Also, according to SAMHSA, digital behavioral health interventions are well-poised to tackle the cost barrier many patients experience in traditional models of care. Although implementing evidence-based digital therapeutics has an upfront development and evaluation cost, the cost to maintain them is far less than that of clinician-delivered care in behavioral health care settings. Of course, this is not to suggest that web-based digital therapeutics should replace traditional behavioral health care models. Rather, it underscores the utility in enhancing the cost-effectiveness of some treatments. 

Among the most recent advances in digital behavioral medicine is the advent of digital behavior change interventions (DBCIs). Here, digital technologies are used to promote and support behavior change to prevent and manage health problems like obesity in adolescents.

Types of Digital Interventions for Behavioral Health

Digital interventions: doctor having a video call with a patient

Evidence-based digital interventions can help improve health outcomes by making patients active partners in their own health care. As mobile health (mHealth) engages users, it can help improve health outcomes by making patients active partners in their own health care. Here’s a look at several types of digital health interventions that can help support healthy behavior changes.

Direct Channel Telehealth

Telehealth is the most recognized digital intervention, which saw its biggest uptake during the pandemic. Not only is telehealth a billable service, but it’s also regarded with high levels of patient satisfaction. What’s more, telehealth comprises multiple methods and tools that use telecommunication, mobile apps, and digital technologies to support long-distance behavioral health therapies, behavioral health education, and behavioral health administration.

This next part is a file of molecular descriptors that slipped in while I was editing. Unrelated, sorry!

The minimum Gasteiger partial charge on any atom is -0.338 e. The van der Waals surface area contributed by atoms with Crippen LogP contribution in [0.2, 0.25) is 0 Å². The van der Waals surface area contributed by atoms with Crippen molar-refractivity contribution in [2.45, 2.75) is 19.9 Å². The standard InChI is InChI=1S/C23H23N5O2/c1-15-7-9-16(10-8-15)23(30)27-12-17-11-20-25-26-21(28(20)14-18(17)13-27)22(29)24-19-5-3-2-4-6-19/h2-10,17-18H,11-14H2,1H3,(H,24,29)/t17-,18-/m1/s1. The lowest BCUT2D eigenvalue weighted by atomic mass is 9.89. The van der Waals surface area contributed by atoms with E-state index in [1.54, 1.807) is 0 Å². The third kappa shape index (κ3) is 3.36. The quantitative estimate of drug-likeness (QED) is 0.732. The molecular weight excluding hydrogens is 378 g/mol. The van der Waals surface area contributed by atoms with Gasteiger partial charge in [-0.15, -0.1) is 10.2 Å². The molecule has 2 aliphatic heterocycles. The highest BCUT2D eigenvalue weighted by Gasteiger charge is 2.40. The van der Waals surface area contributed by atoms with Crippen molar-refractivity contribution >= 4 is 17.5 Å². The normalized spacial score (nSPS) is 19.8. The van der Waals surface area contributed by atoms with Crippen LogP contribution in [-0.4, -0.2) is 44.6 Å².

Telehealth is also gaining popularity as a methodology for conducting randomized controlled trials, scoping meta-analyses, data collection, acceptability and feasibility studies, clinical trials, and other internet-delivered clinical research. 

There are two types of telehealth: synchronous and asynchronous. 

Synchronous Telebehavioral Health

Synchronous care occurs in real-time and is the most common form of direct-to-patient telemedicine. During synchronized telebehavioral health, a patient interacts with a provider directly over the phone or through videoconferencing. Much like face-to-face visits, clinicians perform assessments, consultations, diagnoses, treatment plans, follow-ups, and prescription services. 

In addition to cameras and audio equipment, at-home devices can be used to facilitate real-time telehealth visits. These may include vital signs monitors, scales, drug and alcohol testing instruments, and medication delivery systems to help providers assess treatment compliance. In addition to diagnosing mental health problems, behavioral health professionals may use direct telehealth to deliver many psychiatry and psychotherapy methodologies, such as cognitive behavioral therapy (CBT) and dialectical behavioral therapy (DBT), consult with primary care providers, and observe the physical activity of patients.

ContinuumCloud’s mobile patient engagement platform, powered by CaredFor, offers direct channel telehealth communication for telehealth communications. Patients can even initiate a telehealth call from an intuitive interface.

Asynchronous Telebehavioral Health

Asynchronous telehealth refers to patient support services that start as one-sided communications, such as email, text messaging, and live chat. The CaredFor app provides both a customizable design and HIPAA-compliant channels for the delivery of asynchronous telebehavioral health communications. Asynchronous telehealth messages can be automated and scheduled using ContinuumCloud's electronic health record, which is also HIPAA-compliant. 

Personalized Care Journeys

Integrating clinical care plans into a digital format allows care providers to create highly-targeted, engaging patient journeys. ContinuumCloud’s Care Journeys supply patients with a computerized roadmap with personalized notifications, treatment goals, milestones, and more. When patients need more support, their Care Journey will include links to the available tools and resources.